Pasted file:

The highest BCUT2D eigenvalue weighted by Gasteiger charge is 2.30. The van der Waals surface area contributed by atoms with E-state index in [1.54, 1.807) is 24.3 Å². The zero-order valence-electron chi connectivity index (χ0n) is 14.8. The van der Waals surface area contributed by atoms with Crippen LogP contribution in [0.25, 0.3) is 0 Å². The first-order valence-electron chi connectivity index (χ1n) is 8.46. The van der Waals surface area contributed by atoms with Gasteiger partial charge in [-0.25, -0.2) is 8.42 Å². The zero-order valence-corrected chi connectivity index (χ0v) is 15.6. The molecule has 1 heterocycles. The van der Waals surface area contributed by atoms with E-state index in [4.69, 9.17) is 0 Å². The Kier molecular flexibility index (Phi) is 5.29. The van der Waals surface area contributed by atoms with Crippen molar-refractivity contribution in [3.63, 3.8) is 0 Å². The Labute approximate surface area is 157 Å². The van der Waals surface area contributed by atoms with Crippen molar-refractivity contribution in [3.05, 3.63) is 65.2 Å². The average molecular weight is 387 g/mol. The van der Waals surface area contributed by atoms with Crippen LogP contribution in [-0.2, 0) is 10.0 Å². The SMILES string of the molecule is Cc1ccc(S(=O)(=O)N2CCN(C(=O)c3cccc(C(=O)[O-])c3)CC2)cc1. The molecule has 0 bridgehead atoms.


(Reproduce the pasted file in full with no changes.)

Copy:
The highest BCUT2D eigenvalue weighted by Gasteiger charge is 2.30. The van der Waals surface area contributed by atoms with E-state index in [1.54, 1.807) is 24.3 Å². The zero-order valence-electron chi connectivity index (χ0n) is 14.8. The van der Waals surface area contributed by atoms with Crippen LogP contribution in [0.25, 0.3) is 0 Å². The first-order valence-electron chi connectivity index (χ1n) is 8.46. The van der Waals surface area contributed by atoms with Gasteiger partial charge in [-0.25, -0.2) is 8.42 Å². The zero-order valence-corrected chi connectivity index (χ0v) is 15.6. The molecule has 1 heterocycles. The van der Waals surface area contributed by atoms with E-state index in [4.69, 9.17) is 0 Å². The Kier molecular flexibility index (Phi) is 5.29. The van der Waals surface area contributed by atoms with Crippen molar-refractivity contribution in [3.63, 3.8) is 0 Å². The Labute approximate surface area is 157 Å². The van der Waals surface area contributed by atoms with Crippen molar-refractivity contribution in [3.05, 3.63) is 65.2 Å². The average molecular weight is 387 g/mol. The van der Waals surface area contributed by atoms with Crippen LogP contribution in [-0.2, 0) is 10.0 Å². The SMILES string of the molecule is Cc1ccc(S(=O)(=O)N2CCN(C(=O)c3cccc(C(=O)[O-])c3)CC2)cc1. The molecule has 0 bridgehead atoms.